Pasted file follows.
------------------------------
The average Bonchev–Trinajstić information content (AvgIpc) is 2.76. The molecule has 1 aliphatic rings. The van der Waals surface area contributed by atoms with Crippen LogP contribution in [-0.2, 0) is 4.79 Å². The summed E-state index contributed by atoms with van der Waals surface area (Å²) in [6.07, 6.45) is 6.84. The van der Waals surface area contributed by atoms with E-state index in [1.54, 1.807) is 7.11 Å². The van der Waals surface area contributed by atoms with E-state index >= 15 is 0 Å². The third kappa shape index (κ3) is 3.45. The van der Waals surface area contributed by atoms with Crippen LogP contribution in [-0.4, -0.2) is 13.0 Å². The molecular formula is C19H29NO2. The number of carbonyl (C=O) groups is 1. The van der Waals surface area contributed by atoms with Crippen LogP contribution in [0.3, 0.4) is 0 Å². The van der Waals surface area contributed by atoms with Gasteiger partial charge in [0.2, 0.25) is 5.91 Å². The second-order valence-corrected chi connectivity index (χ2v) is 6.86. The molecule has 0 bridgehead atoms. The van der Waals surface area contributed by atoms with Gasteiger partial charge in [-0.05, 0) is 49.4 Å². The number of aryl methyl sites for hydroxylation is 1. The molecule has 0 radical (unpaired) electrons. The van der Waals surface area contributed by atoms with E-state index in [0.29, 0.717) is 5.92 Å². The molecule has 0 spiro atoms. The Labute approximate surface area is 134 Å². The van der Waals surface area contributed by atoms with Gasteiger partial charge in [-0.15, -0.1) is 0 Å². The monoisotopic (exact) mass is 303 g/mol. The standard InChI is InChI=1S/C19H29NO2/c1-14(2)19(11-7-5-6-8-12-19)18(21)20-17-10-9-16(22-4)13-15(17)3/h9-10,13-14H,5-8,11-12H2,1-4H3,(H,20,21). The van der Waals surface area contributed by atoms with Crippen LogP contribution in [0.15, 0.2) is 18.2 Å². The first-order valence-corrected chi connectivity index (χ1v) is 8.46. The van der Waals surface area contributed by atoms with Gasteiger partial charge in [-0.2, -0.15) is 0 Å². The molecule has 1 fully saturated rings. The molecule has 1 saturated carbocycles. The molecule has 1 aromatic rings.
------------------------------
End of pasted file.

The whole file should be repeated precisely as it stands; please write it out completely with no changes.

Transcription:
The average Bonchev–Trinajstić information content (AvgIpc) is 2.76. The molecule has 1 aliphatic rings. The van der Waals surface area contributed by atoms with Crippen LogP contribution in [-0.2, 0) is 4.79 Å². The summed E-state index contributed by atoms with van der Waals surface area (Å²) in [6.07, 6.45) is 6.84. The van der Waals surface area contributed by atoms with E-state index in [1.54, 1.807) is 7.11 Å². The van der Waals surface area contributed by atoms with E-state index >= 15 is 0 Å². The third kappa shape index (κ3) is 3.45. The van der Waals surface area contributed by atoms with Crippen LogP contribution in [-0.4, -0.2) is 13.0 Å². The molecular formula is C19H29NO2. The number of carbonyl (C=O) groups is 1. The van der Waals surface area contributed by atoms with Crippen LogP contribution in [0.3, 0.4) is 0 Å². The van der Waals surface area contributed by atoms with Gasteiger partial charge in [0.2, 0.25) is 5.91 Å². The second-order valence-corrected chi connectivity index (χ2v) is 6.86. The molecule has 0 bridgehead atoms. The van der Waals surface area contributed by atoms with Gasteiger partial charge in [-0.05, 0) is 49.4 Å². The number of aryl methyl sites for hydroxylation is 1. The molecule has 0 radical (unpaired) electrons. The van der Waals surface area contributed by atoms with E-state index in [0.29, 0.717) is 5.92 Å². The molecule has 0 spiro atoms. The Labute approximate surface area is 134 Å². The van der Waals surface area contributed by atoms with Gasteiger partial charge in [-0.15, -0.1) is 0 Å². The monoisotopic (exact) mass is 303 g/mol. The standard InChI is InChI=1S/C19H29NO2/c1-14(2)19(11-7-5-6-8-12-19)18(21)20-17-10-9-16(22-4)13-15(17)3/h9-10,13-14H,5-8,11-12H2,1-4H3,(H,20,21). The van der Waals surface area contributed by atoms with Crippen LogP contribution in [0.15, 0.2) is 18.2 Å². The first-order valence-corrected chi connectivity index (χ1v) is 8.46. The van der Waals surface area contributed by atoms with Gasteiger partial charge in [-0.2, -0.15) is 0 Å². The molecule has 1 fully saturated rings. The molecule has 1 saturated carbocycles. The molecule has 1 aromatic rings.